When she was 12 years old, her uncle King Charles II chose a husband for her. So she  married her cousin Prince George of Denmark on July 28th, 1683, which meant Anne got to move out of the family palace and start her own royal court. She also got her own ladies in waiting, and one of them was a childhood friend of hers named Sarah Churchill. REMEMBER THAT NAME. Despite her young age, Anne’s marriage to George was consummated pretty much right away as evidenced by her becoming very quickly pregnant. Her first pregnancy ended in a stillbirth, but she became pregnant twice more in the next two years resulting in daughters named Mary (because this story doesn’t have enough people named Mary in it yet, apparently) and Anne Sophia. And very soon after that, her uncle King Charles II died, making her (Catholic) father the new king, James II.

Which meant a whole bunch of new problems for effectively everybody.

The Short Reign of James II

From basically day one, nobody was a fan of the new Catholic King James II, especially the way that he fired all the Protestant officials and hired new Catholic people in their place. Anne, who remember had been raised Protestant, continued to practice her own faith (as did her sister, off in the Netherlands with her husband William). James II was like, “So Anne, it would be really cool if you had your daughters baptised as Catholics,” which made Anne apparently burst into tears because she hated hated HATED the Catholic religion. From this point on, she became estranged from her father and her six-years-older stepmother, who — we’ll get to her in a minute.

So Anne didn’t have a lot of time to focus on this family estrangement because her life continued to be unrelentingly tinged with death and tragedy. Over a period of one week in 1687, she had another miscarriage, both of her daughters died of smallpox, and her husband George also came down with the same disease. So she and George were left grieving their losses as he struggled to survive in bed, which is just like… so sad. But George made a full recovery! And Anne became pregnant again later that year. Which ended with another stillbirth. This woman’s life, honestly. But know who else’s life was doing similarly not-great vis-a-vis pregnancies? Mary of Modena!

So, Anne’s stepmother had become pregnant ten times since she married Anne’s father. Each of these ten pregnancies had ended in either miscarriage, stillbirth, or the infant death of the child. This is horrifying for Mary of Modena as a woman, and also was freaking James out due to the lack of a new Catholic heir. As long as he and Mary of Modena didn’t have a surviving child, then his Protestant daughters Mary and Anne were poised to succeed him as King. But then!! Mary of Modena became pregnant again, and everybody waited with bated breath to see how this would turn out. If it was a son and he survived, he would be the New Catholic Heir to the throne, which would change everything.

How lucky and convenient! Almost, Anne thought, a little too convenient…

XOXO Anne Stuart: Gossip Princess

Anne had a theory that Mary of Modena wasn’t really pregnant and was faking it and on her delivery day, she’d pull a switcheroo with some random baby and claim that was the new Catholic heir. Why would they do this? Frankly, because Mary of Modena and James were REALLY DESPERATE to have a surviving heir to continue on their Catholic ways, and they REALLY didn’t want Anne or her sister Mary to become the new Queen and switch everyone back to Protestantism. Oh and Anne’s theory wasn’t a secret theory: she made sure that everyone heard this rumour because, as we will see in other later examples, she LIVED for the drama of it all.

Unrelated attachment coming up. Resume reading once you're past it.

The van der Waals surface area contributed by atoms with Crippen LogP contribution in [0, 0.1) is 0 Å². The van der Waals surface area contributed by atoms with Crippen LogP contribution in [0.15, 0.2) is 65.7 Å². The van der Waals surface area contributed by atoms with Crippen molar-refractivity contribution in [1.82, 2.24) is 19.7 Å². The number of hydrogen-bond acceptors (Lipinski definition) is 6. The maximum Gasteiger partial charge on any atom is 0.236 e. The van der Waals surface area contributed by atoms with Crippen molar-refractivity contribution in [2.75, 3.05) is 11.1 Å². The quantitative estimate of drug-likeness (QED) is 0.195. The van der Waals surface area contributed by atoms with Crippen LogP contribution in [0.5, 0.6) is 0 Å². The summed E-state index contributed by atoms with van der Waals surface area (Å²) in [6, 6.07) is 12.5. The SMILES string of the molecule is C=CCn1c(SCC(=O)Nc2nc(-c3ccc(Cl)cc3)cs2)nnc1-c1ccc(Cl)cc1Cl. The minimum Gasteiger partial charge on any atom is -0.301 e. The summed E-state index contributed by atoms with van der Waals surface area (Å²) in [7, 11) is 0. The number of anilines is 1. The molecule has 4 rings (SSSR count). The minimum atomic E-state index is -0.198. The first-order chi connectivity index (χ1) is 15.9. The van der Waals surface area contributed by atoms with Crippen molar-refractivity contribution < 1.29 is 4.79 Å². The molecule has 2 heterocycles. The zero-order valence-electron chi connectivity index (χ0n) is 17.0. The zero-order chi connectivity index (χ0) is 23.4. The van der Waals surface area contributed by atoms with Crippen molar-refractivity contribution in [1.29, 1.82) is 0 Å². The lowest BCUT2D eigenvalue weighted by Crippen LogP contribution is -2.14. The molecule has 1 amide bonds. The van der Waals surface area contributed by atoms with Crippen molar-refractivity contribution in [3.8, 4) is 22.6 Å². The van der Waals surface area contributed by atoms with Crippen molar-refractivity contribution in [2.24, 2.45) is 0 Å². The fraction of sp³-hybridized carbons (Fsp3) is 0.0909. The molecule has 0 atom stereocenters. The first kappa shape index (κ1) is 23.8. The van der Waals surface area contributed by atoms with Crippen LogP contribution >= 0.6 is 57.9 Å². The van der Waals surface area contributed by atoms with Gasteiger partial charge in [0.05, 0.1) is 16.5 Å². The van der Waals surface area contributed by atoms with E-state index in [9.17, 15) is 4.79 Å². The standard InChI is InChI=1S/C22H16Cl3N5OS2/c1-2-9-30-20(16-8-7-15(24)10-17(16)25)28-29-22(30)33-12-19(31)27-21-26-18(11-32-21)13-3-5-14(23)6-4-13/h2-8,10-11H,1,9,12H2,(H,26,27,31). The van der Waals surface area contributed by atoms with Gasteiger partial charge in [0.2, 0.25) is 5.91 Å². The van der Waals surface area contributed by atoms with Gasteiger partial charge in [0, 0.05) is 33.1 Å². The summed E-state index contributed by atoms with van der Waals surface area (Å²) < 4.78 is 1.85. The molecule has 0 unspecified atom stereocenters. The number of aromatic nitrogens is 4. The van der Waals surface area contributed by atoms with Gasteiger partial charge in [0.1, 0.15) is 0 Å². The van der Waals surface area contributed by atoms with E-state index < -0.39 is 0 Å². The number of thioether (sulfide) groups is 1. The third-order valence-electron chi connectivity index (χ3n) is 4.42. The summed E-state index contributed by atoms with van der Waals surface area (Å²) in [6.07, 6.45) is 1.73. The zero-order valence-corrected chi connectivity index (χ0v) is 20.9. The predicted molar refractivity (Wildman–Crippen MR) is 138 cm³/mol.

So, a bit before Mary of Modena’s delivery date, Anne had another miscarriage (or she said she did) and headed off to recuperate in the spa town of Bath. Now, normally when the Queen gives birth to a new heir, the other heirs come into the room to witness the birth in case someone dies and the other heirs have to take over. But Anne was like, “So sorry, I can’t be there to watch this probably fake birth, I’m busy taking the waters here in Bath, xoxo,” which was also very convenient and where rumours came from that Anne had maybe faked the miscarriage. Who knows?? But while Anne was in Bath, Mary of Modena allegedly gave birth to a son or pulled a switcheroo but one way or another, there was a new heir to the throne who was a baby named James. There are so many Jameses in this story already we’ll just call this one Baby Jamie.

Anne wrote a letter to her sister Mary in the Netherlands like, “So allegedly Baby Jamie is our half-brother, but I don’t know if he really is, please feel free to spread this rumour around the Netherlands,” and Mary wrote back like, “Solid theory also PS William and I are probably going to invade and take over from our Catholic father, don’t tell anyone xoxo,” and Anne was like, “Amazing, I’ll keep our father distracted with all this fake-baby stuff so he’ll be too busy to notice you and William invading,” and that is what happened.

James was like, “Mary of Modena 100% gave birth to Baby Jamie! I can prove it! Here, there were 40 people in the room when she gave birth, and I’ll get them all to testify in front of the Privy Council that they saw the baby slide out from her vagina, Anne can you please come?” And she was like, “Sorry, can’t make it, I’m pregnant” (she was not really pregnant, this was a TOTAL LIE). But James had a written record of all the forty witnesses’ testimony and he was like, “Anne, I can send you the minutes of their testimony if you like,” and she was like, “No thanks, I prefer to continue tormenting you by not believing or listening to you” and James was like AHAHHHHHH and Anne was like “Ha ha ha ha ha” and then… REVOLUTION!